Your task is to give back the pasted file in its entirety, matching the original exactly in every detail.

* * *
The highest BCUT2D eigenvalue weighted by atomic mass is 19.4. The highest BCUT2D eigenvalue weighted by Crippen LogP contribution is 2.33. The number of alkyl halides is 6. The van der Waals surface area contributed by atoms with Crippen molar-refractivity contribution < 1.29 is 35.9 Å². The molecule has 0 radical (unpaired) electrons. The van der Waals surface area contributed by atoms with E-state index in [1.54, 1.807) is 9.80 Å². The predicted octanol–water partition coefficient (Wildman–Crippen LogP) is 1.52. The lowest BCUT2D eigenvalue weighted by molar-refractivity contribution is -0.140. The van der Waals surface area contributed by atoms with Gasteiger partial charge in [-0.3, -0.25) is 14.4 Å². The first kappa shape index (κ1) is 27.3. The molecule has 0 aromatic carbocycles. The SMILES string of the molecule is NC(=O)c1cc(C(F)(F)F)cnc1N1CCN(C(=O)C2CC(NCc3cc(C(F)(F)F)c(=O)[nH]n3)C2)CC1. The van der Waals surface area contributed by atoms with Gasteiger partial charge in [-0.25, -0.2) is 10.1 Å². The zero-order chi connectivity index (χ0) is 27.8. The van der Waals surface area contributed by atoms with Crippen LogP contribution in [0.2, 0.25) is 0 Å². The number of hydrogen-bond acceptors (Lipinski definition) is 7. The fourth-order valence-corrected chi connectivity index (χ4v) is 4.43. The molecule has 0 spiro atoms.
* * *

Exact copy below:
The highest BCUT2D eigenvalue weighted by atomic mass is 19.4. The highest BCUT2D eigenvalue weighted by Crippen LogP contribution is 2.33. The number of alkyl halides is 6. The van der Waals surface area contributed by atoms with Crippen molar-refractivity contribution < 1.29 is 35.9 Å². The molecule has 0 radical (unpaired) electrons. The van der Waals surface area contributed by atoms with E-state index in [1.54, 1.807) is 9.80 Å². The predicted octanol–water partition coefficient (Wildman–Crippen LogP) is 1.52. The lowest BCUT2D eigenvalue weighted by molar-refractivity contribution is -0.140. The van der Waals surface area contributed by atoms with Gasteiger partial charge in [-0.3, -0.25) is 14.4 Å². The first kappa shape index (κ1) is 27.3. The molecule has 0 aromatic carbocycles. The SMILES string of the molecule is NC(=O)c1cc(C(F)(F)F)cnc1N1CCN(C(=O)C2CC(NCc3cc(C(F)(F)F)c(=O)[nH]n3)C2)CC1. The van der Waals surface area contributed by atoms with Gasteiger partial charge in [-0.25, -0.2) is 10.1 Å². The zero-order chi connectivity index (χ0) is 27.8. The van der Waals surface area contributed by atoms with Crippen LogP contribution in [0.2, 0.25) is 0 Å². The number of hydrogen-bond acceptors (Lipinski definition) is 7. The fourth-order valence-corrected chi connectivity index (χ4v) is 4.43. The molecule has 0 spiro atoms.